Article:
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And then took a chisel and cut carefully along the marked lines being careful not to go too far out of the lines, lest I have less to fill!

Here is the channel roughed out:

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Here are the blind nuts installed and glued in:

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Here it is glued in place, and I drew a center-line down both the hull of the ship and of course the hardwood board to ensure proper alignment:

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I epoxied it into place and put a 1/4" steel plate and some books to ensure it was glued snugly in place:

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And with the filler pieces: (Sorry, can't compete with the ancient Egyptians with their stone carving, I had to use fillers!)

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Now here is a trick I learned from my very old friend Russ from my R/C Jet days. He taught me the trick to sanding trailing and leading edges. You go to a steel distributor like Patton's and get a piece of 1/4" steel plate 5" wide and 4' long.

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See if you can get a 'clean' piece, little rust and no grease. Go to Harbor Freight and get a couple of their 4" wide sanding belts:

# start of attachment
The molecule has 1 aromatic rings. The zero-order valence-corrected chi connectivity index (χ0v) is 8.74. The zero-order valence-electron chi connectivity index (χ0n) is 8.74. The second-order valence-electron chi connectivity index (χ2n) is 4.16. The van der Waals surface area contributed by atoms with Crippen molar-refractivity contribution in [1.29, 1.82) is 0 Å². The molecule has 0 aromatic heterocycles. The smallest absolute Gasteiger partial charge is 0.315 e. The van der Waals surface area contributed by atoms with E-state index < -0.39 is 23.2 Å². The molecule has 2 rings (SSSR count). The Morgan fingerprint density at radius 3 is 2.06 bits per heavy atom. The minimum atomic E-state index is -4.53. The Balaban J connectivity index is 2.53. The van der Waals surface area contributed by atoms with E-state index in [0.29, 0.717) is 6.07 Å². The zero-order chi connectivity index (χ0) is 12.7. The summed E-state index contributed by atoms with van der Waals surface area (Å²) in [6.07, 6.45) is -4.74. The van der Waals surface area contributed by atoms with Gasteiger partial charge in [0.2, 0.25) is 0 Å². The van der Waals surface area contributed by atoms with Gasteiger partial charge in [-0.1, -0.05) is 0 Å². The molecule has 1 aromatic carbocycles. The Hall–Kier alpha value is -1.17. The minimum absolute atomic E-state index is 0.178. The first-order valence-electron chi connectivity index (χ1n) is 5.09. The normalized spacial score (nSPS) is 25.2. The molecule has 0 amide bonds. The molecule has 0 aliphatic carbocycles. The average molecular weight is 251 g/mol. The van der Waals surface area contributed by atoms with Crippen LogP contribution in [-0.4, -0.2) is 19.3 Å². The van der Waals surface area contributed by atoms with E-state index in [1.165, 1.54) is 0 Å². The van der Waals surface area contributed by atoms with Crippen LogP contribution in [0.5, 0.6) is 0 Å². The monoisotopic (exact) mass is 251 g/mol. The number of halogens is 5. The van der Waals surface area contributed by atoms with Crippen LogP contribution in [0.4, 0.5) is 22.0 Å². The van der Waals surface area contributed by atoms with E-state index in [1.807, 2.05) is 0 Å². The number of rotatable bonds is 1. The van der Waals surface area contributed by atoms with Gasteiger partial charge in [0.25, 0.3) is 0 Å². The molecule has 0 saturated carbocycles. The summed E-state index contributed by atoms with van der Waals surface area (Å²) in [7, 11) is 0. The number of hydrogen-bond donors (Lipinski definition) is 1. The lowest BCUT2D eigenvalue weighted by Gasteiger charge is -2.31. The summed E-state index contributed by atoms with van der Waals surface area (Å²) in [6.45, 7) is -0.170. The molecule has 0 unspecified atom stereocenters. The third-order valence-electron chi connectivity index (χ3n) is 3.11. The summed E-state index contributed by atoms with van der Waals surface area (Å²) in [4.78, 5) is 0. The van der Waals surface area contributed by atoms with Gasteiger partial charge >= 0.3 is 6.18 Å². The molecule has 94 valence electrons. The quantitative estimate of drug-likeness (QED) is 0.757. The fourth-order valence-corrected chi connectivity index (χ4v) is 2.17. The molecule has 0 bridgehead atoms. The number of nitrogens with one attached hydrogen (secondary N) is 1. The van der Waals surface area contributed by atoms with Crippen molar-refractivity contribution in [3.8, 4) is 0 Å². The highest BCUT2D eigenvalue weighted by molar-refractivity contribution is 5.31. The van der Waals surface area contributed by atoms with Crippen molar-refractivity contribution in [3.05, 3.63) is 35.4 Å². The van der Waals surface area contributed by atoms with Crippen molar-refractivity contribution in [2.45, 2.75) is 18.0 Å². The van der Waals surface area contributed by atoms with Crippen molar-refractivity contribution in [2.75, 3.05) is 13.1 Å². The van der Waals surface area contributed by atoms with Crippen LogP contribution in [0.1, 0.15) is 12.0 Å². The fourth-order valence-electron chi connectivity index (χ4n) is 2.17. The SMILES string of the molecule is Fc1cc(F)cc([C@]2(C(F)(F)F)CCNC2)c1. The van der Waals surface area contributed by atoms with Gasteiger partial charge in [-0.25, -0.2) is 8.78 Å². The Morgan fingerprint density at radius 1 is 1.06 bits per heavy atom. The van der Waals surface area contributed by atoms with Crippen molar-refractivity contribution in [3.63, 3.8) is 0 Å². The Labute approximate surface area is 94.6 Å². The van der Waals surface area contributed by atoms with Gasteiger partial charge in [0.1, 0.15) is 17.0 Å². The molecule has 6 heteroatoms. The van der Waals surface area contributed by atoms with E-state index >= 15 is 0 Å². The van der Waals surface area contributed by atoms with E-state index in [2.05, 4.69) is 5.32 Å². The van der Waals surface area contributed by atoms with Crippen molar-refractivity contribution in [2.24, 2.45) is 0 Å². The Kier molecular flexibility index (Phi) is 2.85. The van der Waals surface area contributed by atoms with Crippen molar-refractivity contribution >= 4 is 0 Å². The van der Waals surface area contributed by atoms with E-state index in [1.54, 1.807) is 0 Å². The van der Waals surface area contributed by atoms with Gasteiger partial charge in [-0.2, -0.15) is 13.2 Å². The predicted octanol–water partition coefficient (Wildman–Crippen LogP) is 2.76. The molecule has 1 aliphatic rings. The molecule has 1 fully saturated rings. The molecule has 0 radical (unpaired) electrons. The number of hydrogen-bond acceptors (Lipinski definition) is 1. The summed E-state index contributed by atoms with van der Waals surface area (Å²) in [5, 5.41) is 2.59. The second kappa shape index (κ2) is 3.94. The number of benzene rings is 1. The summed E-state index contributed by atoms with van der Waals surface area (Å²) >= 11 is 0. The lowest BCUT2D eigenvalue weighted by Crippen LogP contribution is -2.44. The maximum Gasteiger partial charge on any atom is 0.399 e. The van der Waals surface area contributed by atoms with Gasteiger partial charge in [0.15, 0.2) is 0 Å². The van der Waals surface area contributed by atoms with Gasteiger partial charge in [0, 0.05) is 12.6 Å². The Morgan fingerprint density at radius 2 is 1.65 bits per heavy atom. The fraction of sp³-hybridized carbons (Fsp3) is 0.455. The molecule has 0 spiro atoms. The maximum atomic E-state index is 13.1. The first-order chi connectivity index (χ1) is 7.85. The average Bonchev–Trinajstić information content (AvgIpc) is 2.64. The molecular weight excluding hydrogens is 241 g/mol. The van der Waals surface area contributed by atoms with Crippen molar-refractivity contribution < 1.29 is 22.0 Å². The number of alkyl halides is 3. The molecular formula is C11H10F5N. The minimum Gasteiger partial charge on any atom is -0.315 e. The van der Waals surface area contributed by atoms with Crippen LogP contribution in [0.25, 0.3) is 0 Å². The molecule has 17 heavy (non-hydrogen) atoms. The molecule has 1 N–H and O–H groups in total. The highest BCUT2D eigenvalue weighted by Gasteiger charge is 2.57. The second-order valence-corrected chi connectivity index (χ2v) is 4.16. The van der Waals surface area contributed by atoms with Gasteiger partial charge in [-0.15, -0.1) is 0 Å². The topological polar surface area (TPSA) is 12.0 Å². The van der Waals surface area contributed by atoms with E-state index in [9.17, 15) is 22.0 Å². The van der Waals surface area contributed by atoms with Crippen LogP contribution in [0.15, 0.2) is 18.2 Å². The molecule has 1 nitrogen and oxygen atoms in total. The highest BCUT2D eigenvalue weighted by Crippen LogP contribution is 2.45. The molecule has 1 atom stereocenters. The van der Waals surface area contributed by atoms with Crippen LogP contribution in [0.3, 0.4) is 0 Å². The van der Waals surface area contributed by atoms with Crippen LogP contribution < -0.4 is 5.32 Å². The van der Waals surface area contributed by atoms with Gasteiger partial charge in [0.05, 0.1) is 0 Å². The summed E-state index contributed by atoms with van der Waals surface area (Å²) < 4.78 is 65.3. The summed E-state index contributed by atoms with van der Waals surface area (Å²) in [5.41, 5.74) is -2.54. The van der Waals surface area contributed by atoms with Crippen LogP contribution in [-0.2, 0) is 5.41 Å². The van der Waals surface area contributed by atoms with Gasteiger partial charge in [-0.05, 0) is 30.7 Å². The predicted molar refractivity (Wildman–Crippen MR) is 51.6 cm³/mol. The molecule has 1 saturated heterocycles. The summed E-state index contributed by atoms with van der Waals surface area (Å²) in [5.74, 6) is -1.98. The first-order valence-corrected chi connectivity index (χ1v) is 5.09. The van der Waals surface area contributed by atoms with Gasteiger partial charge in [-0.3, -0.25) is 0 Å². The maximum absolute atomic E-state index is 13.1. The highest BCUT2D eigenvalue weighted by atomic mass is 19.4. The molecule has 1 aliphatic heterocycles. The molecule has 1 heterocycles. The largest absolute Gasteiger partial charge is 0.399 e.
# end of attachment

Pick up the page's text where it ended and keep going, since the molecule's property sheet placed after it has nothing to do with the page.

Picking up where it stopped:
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And get a spray can of heavy spray adhesive like the 3M 'Super Trim Adhesive' from Pep Boys or Auto Zone. Cut the belt across and then spray the glue on both the steel and the belt. Let it completely dry to the touch (15-20 min) and then fasten. Make sure you lay it down well and flat. You will have a perfectly flat sanding surface. You can go thinner on the metal, but then it will bend and you lose that. So ask the guy for the first size that will not bend at 4'.

Back to the ship: So once I made up the sanding board, I sanded the bottom flat, and puttied it for days. I used a heavy 'Bondo' type Tamiya 2 part putty to fill all of the cracks and flow it flat. Once that was sanded, I filled it with the lighter, 'white' Tamiya putty, and sanded smooth from there. Didn't get a lot of pics of that, sorry..

So the next thing I had to tackle was how to make the 'strakes' I guess you would call them. The front curved parts on the Foc'sile and the curves on the main deck there. So I tried an experiment: I made a bunch of copies, both normal and 'mirror' image. I made about a doz of each. Then I cut them carefully out of the paper and taped them together at the bow:

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And then I tack glued them to plastic and cut out the outline and then I have a single bow piece. The first one worked pretty good, so I made a longer second one that included the second strake. A quick test fit confirmed what I though, that the 2D plan did not accurately represent the curve and depth of the hull. So I cut a section out and then did my calcs and measured and added the appropriate amount: